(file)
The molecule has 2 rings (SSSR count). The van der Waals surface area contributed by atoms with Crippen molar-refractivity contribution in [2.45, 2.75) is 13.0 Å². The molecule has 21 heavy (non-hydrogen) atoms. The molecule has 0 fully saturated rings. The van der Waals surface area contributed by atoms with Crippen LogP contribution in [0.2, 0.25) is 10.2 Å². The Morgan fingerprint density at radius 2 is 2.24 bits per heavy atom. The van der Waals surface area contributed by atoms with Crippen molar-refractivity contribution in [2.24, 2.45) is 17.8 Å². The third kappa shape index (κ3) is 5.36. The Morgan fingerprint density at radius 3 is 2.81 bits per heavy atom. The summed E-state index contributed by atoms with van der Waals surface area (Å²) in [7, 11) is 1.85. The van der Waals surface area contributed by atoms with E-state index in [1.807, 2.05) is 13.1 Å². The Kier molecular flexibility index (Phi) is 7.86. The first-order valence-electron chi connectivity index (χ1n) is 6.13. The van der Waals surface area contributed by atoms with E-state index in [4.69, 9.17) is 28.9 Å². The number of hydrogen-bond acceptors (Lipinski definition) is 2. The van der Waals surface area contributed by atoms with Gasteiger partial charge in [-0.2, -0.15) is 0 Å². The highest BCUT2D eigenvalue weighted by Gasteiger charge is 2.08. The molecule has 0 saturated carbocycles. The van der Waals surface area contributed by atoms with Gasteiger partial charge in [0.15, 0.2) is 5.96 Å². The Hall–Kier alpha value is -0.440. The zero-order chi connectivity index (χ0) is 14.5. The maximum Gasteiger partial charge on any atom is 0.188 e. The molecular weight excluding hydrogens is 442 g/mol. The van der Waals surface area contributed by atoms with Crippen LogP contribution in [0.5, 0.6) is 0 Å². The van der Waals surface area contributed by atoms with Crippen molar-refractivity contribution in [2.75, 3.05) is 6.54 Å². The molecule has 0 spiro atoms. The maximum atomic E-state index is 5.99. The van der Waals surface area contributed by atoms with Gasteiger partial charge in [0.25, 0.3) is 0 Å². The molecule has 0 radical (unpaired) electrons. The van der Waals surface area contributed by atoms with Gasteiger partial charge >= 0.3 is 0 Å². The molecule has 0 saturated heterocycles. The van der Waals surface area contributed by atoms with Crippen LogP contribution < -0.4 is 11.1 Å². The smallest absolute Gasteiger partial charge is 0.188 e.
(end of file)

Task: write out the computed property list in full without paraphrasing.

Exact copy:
The molecule has 2 rings (SSSR count). The van der Waals surface area contributed by atoms with Crippen molar-refractivity contribution in [2.45, 2.75) is 13.0 Å². The molecule has 21 heavy (non-hydrogen) atoms. The molecule has 0 fully saturated rings. The van der Waals surface area contributed by atoms with Crippen LogP contribution in [0.2, 0.25) is 10.2 Å². The Morgan fingerprint density at radius 2 is 2.24 bits per heavy atom. The van der Waals surface area contributed by atoms with Crippen molar-refractivity contribution in [2.24, 2.45) is 17.8 Å². The third kappa shape index (κ3) is 5.36. The Morgan fingerprint density at radius 3 is 2.81 bits per heavy atom. The summed E-state index contributed by atoms with van der Waals surface area (Å²) in [7, 11) is 1.85. The van der Waals surface area contributed by atoms with E-state index in [1.807, 2.05) is 13.1 Å². The Kier molecular flexibility index (Phi) is 7.86. The first-order valence-electron chi connectivity index (χ1n) is 6.13. The van der Waals surface area contributed by atoms with E-state index in [4.69, 9.17) is 28.9 Å². The number of hydrogen-bond acceptors (Lipinski definition) is 2. The van der Waals surface area contributed by atoms with Gasteiger partial charge in [-0.2, -0.15) is 0 Å². The highest BCUT2D eigenvalue weighted by Gasteiger charge is 2.08. The molecule has 0 saturated carbocycles. The van der Waals surface area contributed by atoms with Gasteiger partial charge in [0.15, 0.2) is 5.96 Å². The Hall–Kier alpha value is -0.440. The zero-order chi connectivity index (χ0) is 14.5. The maximum Gasteiger partial charge on any atom is 0.188 e. The molecular weight excluding hydrogens is 442 g/mol. The van der Waals surface area contributed by atoms with Crippen LogP contribution in [0.5, 0.6) is 0 Å². The van der Waals surface area contributed by atoms with Crippen molar-refractivity contribution in [2.75, 3.05) is 6.54 Å². The molecule has 0 spiro atoms. The maximum atomic E-state index is 5.99. The van der Waals surface area contributed by atoms with Gasteiger partial charge in [0.25, 0.3) is 0 Å². The molecule has 0 radical (unpaired) electrons. The van der Waals surface area contributed by atoms with Gasteiger partial charge >= 0.3 is 0 Å². The molecule has 0 saturated heterocycles. The van der Waals surface area contributed by atoms with Crippen LogP contribution < -0.4 is 11.1 Å². The smallest absolute Gasteiger partial charge is 0.188 e.